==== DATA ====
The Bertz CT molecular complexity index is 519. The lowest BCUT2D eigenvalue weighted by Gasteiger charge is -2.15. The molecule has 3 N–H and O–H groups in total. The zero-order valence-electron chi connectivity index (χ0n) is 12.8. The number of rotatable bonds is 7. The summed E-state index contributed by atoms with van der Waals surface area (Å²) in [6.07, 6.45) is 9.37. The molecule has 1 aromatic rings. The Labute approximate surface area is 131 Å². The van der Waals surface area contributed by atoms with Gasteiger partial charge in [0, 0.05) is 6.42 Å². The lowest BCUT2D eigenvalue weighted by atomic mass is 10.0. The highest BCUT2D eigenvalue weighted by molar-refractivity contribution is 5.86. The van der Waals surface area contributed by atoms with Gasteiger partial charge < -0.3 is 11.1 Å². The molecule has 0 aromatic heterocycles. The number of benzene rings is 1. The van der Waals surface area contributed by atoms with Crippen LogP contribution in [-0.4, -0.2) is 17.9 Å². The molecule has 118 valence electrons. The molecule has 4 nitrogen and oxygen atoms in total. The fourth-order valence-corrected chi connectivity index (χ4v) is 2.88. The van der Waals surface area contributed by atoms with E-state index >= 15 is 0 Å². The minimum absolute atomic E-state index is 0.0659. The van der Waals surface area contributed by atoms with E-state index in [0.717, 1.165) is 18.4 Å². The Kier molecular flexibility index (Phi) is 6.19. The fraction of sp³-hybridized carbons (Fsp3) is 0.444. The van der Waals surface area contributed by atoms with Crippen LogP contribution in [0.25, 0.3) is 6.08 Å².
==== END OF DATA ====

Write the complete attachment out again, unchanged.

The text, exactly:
The Bertz CT molecular complexity index is 519. The lowest BCUT2D eigenvalue weighted by Gasteiger charge is -2.15. The molecule has 3 N–H and O–H groups in total. The zero-order valence-electron chi connectivity index (χ0n) is 12.8. The number of rotatable bonds is 7. The summed E-state index contributed by atoms with van der Waals surface area (Å²) in [6.07, 6.45) is 9.37. The molecule has 1 aromatic rings. The Labute approximate surface area is 131 Å². The van der Waals surface area contributed by atoms with Gasteiger partial charge in [0, 0.05) is 6.42 Å². The lowest BCUT2D eigenvalue weighted by atomic mass is 10.0. The highest BCUT2D eigenvalue weighted by molar-refractivity contribution is 5.86. The van der Waals surface area contributed by atoms with Gasteiger partial charge < -0.3 is 11.1 Å². The molecule has 0 aromatic heterocycles. The number of benzene rings is 1. The van der Waals surface area contributed by atoms with Crippen LogP contribution in [-0.4, -0.2) is 17.9 Å². The molecule has 118 valence electrons. The molecule has 4 nitrogen and oxygen atoms in total. The fourth-order valence-corrected chi connectivity index (χ4v) is 2.88. The van der Waals surface area contributed by atoms with E-state index >= 15 is 0 Å². The minimum absolute atomic E-state index is 0.0659. The van der Waals surface area contributed by atoms with E-state index in [0.717, 1.165) is 18.4 Å². The Kier molecular flexibility index (Phi) is 6.19. The fraction of sp³-hybridized carbons (Fsp3) is 0.444. The van der Waals surface area contributed by atoms with Crippen LogP contribution in [0.25, 0.3) is 6.08 Å².